In the 2008 EU document, the Europeans commit to new rules and to ensuring compliance with international law in effecting the contentious Free Trade Agreements and non-preferential agreements. But how does one talk free trade with a partner they so wish to dominate and control? Interfering in the compositions of who makes up delegations for African leaders and pretending equality of partnership must be seen for what it is — an ill thought insult misplaced in the colonial belief that the African mind is infested with primitiveness and ignorance. What comes out of the EU document is that there are 14 critical raw materials needed by Europe, and Africa has all of these. Zimbabwe has a majority of them.

The EU wants to fight export restrictions for these raw materials, and Zimbabwe is at the forefront of pushing for value addition to Africa’s raw materials.

It is not surprising that Zimbabwe’s policy on resources has generally been denounced by the West as “unsound,” and in the European context this makes some sense. The policy is for the benefit of Africans, not for appeasing those who wish to pillage the continent.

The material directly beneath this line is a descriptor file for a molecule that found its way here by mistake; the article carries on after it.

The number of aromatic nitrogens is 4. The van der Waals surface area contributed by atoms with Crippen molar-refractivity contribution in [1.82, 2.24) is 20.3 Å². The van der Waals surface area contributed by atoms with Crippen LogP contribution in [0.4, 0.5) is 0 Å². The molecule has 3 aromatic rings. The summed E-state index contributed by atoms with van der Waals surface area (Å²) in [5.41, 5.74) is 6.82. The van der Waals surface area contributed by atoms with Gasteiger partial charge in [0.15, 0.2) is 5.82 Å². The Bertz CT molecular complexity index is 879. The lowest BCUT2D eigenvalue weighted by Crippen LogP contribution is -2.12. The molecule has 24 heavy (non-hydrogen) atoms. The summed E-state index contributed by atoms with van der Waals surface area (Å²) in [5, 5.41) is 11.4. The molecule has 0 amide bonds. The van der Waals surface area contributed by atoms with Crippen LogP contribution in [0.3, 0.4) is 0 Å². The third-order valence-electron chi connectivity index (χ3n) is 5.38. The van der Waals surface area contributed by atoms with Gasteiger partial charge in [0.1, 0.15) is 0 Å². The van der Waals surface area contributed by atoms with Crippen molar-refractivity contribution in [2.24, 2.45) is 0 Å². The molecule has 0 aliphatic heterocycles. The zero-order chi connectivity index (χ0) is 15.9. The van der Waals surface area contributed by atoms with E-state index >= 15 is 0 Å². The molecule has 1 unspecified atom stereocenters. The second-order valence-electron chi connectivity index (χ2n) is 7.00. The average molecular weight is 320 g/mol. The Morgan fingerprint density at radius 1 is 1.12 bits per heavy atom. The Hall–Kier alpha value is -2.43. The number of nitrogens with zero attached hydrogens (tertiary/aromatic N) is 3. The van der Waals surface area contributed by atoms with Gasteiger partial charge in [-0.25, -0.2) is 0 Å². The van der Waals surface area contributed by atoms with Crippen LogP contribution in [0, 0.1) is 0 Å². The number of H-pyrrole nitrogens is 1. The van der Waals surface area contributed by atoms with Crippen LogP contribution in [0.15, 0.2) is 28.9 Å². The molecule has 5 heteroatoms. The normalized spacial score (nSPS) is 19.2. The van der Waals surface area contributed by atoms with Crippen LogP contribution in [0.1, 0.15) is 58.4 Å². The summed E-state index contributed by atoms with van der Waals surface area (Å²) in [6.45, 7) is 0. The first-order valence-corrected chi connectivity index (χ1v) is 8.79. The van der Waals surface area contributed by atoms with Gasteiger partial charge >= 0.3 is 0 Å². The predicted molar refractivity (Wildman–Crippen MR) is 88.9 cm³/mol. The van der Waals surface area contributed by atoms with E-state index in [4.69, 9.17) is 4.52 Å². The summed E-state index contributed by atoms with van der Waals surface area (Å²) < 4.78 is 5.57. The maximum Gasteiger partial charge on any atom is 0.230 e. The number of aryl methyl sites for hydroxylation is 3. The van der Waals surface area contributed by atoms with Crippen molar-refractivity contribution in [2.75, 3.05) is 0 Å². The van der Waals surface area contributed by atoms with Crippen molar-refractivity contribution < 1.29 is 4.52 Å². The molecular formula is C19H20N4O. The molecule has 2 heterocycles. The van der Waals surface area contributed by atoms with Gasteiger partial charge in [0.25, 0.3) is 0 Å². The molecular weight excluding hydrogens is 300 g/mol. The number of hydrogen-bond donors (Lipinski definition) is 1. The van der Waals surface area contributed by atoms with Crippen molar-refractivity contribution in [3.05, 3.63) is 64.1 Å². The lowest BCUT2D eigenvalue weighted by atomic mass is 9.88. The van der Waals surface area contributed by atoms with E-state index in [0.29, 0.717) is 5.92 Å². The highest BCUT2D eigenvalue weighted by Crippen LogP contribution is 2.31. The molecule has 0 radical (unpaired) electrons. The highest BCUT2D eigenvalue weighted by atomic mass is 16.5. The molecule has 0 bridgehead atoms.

Sadly, Zimbabwe celebrates being admitted to the Antwerp Diamond Auction group as a huge diplomatic and political victory, as if the country is incapable of holding its own auctioning of the precious stone. Mbada’s CEO says there is no known reason why Zimbabwe is not holding its own diamond auctions. Post-colonisation has some of the most striking ironies and contradictions one can ever imagine.

Instead of bargaining hard on the strength of possessing the critical raw materials needed by Europe today, African leaders of today behave like the West African chiefs and kings that helped a few hundred Europeans export millions of slaves during the slave trade.

Then Africa saw it fit to sell human souls to the highest bidder, and today Africa gives away its God-given resources in the name of aid and foreign investment — concepts over which Africa has no control whatsoever.

Temba Mliswa even thinks taking an investor to an uncle cabinet minister is some form of consultancy, and brags that he “does not come cheap.” He explains something about his uncle being “the leader of Manicaland.” The uncle in question is no more than a high-ranking Zanu-PF official who happens to be a Minister of State in the President’s office, responsible for Presidential affairs.